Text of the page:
Ohio State redshirt junior guard Sierra Calhoun drives into the lane during the Buckeyes’ 110-80 exhibition win against Ashland on Oct. 29. Credit: Colin Hass-Hill | Sports Editor

The stakes are high for the No. 5 Ohio State women’s basketball team. If the Buckeyes fulfill their potential and advance further in the tournament than they have since 1993, they could play host to the Final Four. But if things go wrong, Ohio State could be looking at an early exit from the NCAA tournament and a bleak future, since the team will graduate five key players.

Since head coach Kevin McGuff arrived in 2013, Ohio State has yet to reach beyond the Sweet 16, where its season ended the past two years.

Preseason All-American guard Kelsey Mitchell has led Ohio State in scoring the past three years and will once again be the offensive catalyst in her final collegiate season. The preseason Big Ten Player of the Year leads a high-paced offense which averaged 85.7 points per game last season, the fourth-most in the country.

A first-team All-American in 2016 and a second-team All-American in 2015 and 2017, Mitchell has owns the program record for most points in a single season (889 in 2015-16) and the Big Ten record for most career 3-pointers made (368). Though she would need to average more than 27 points per game, which she has never done in a single season, Mitchell has a chance to break former Washington guard Kelsey Plum’s NCAA record for most career points scored. The 5-foot-8 guard led the Big Ten with 22.6 points per game last season.

“She’s an unbelievable player,” McGuff said. “It’s great to see her get the recognition she truly deserves. There’s not a person in college basketball working harder than she is. Those results have been shown on the court. She’s a great kid, great leader, and an unbelievable work ethic.”

Mitchell will be joined in the starting lineup by three guards and one post player, redshirt senior Stephanie Mavunga. Mavunga was honored as a preseason All-Big Ten selection and was picked for the second-team All-Big Ten last season, despite missing 13 games due to injuries. She became the third player in program to average a double-double last season with 11.4 points and 10.8 rebounds per game.

Guards Linnae Harper, Sierra Calhoun and Asia Doss will accompany Mitchell and Mavunga in the starting five. Harper enters the starting lineup after being named the Big Ten Sixth Player of the Year last season. Though Harper stands just 5-foot-8, the redshirt senior offers Ohio State the ability to use her as a guard or inside due to her scrappy style. The former Kentucky transfer averaged 8.4 points and five rebounds per game last season.

Calhoun, one of the team’s top shooters, started every game last season and put up 9.5 points per game. She will play a similar role to last year — when she was second on the team with 68 3-pointers made and first with 38.6 percent shooting from beyond the arc— as an off-ball shooter. The team’s most effective defender, Doss finished with 41 steals last game and will be one of the key components of an Ohio State defense which must improve.

Last season, the Buckeyes gave up an average of 71.5 points per game, 313th-best in the country. McGuff has focused on improving defense and rebounding in the offseason with the hope of correcting the team’s most prominent weakness.

“Overall, our defense has just not been good,” Mitchell said at media day on Oct. 10. “I’m not going to lie to you, it’s been bad all four years I’ve been here. We’ve been good in spurts, but it’s bad because we can’t piece it together for the whole season.”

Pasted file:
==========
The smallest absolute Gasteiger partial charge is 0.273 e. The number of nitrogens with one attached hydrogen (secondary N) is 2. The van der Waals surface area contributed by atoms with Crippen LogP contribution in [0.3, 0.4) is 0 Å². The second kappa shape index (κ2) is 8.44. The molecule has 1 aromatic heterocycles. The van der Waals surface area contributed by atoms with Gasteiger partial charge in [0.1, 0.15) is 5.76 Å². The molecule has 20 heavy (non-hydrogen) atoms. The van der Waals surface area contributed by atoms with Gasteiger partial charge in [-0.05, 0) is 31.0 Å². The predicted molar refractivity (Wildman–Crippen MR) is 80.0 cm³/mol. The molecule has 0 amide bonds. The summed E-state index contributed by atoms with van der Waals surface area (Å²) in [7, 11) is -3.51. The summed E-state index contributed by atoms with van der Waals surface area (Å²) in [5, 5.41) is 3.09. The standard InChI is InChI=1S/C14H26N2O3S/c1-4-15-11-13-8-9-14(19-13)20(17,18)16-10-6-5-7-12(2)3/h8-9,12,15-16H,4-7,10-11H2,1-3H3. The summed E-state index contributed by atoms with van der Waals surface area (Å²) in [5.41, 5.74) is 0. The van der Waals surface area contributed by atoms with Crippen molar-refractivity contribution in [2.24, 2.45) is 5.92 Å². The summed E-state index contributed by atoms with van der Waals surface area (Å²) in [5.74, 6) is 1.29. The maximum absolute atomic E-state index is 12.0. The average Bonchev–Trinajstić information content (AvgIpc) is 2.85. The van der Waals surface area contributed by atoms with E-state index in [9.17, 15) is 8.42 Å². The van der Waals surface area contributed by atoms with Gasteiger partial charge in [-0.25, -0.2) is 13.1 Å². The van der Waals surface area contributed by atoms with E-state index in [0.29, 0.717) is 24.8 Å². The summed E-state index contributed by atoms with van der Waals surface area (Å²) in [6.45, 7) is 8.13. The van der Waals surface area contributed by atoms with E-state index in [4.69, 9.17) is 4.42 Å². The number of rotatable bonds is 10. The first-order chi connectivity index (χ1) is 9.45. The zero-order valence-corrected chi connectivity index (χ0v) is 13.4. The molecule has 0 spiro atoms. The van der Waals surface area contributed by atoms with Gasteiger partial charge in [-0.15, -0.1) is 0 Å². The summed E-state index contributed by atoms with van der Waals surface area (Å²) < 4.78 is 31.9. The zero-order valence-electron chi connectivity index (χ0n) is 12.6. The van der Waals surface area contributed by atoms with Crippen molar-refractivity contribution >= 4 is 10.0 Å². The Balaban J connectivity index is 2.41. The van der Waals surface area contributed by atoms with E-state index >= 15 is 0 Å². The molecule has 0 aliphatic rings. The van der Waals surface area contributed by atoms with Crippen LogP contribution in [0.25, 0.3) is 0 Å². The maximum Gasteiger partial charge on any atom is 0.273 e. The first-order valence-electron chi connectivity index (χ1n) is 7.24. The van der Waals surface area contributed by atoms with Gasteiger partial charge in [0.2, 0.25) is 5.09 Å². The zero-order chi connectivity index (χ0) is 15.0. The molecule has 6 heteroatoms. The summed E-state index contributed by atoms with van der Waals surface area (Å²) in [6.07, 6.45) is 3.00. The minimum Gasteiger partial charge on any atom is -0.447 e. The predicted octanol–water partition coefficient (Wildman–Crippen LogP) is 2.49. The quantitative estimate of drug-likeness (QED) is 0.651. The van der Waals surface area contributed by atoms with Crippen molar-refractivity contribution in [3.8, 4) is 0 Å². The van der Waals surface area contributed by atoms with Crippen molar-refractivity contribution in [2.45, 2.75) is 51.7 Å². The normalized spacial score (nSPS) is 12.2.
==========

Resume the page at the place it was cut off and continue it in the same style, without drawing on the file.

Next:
Though Ohio State possesses a talented starting lineup, its depth leaves much to be desired as it has just nine players on scholarship, two of which have scarcely played. The graduation of forward Shayla Cooper and transfers of a pair of talented freshmen — guard Kiara Lewis and forward Tori McCoy — left Ohio State with less-than-optimal depth. Any key injury during the season could devastate the Buckeyes.

Senior forward Alexa Hart and redshirt junior forward Makalyla Waterman will be the two most important players off the bench, but both have dealt with injuries which kept them on the bench for the first of two exhibition games. Hart, a 6-foot-3 post player, will be key for situations in which Mavunga gets in foul trouble. A stretch forward, Waterman will help replace Cooper, who averaged 10.5 points and 6.7 rebounds per game last season.

McGuff has heralded sophomore guard Jensen Caretti as someone who had a good offseason and could make a substantial leap. She played 17 games last season, but scored just 40 points and dished 20 assists.

“We need her to be good,” McGuff said at media day on Oct. 10. “We need her to step up and to have the season she’s capable of having.”


McGuff-led Ohio State has never shied away from playing some of the top teams in the county in its early season nonconference schedule. That will not change this year.

The Buckeyes will challenge themselves again this season as the kick off the 2017-18 campaign with top-10 matchups against No. 10 Stanford at 6 p.m. Friday at St. John Arena and versus No. 9 Louisville at 4 p.m. Sunday at Nationwide Arena.

“It’s always a big game coming right out,” senior guard Kelsey Mitchell said. “But I think we’ve prepared ourselves. I think we’ve done everything that we needed to prepare for a team like Stanford. It’s all about just going out there and trying to do it.”

Though Ohio State returns most of the core players on a team that made the Sweet 16 last season, McGuff said he never truly knows what the team will look like until it steps onto the court for the first regular season game.

“We’re going to find out something. We’re going to find out where we’re at one way or another,” McGuff said. “They have a great team, they’re one of the best in the country. We aspire to compete with those types of teams, so we’re going to find out where we’re at.”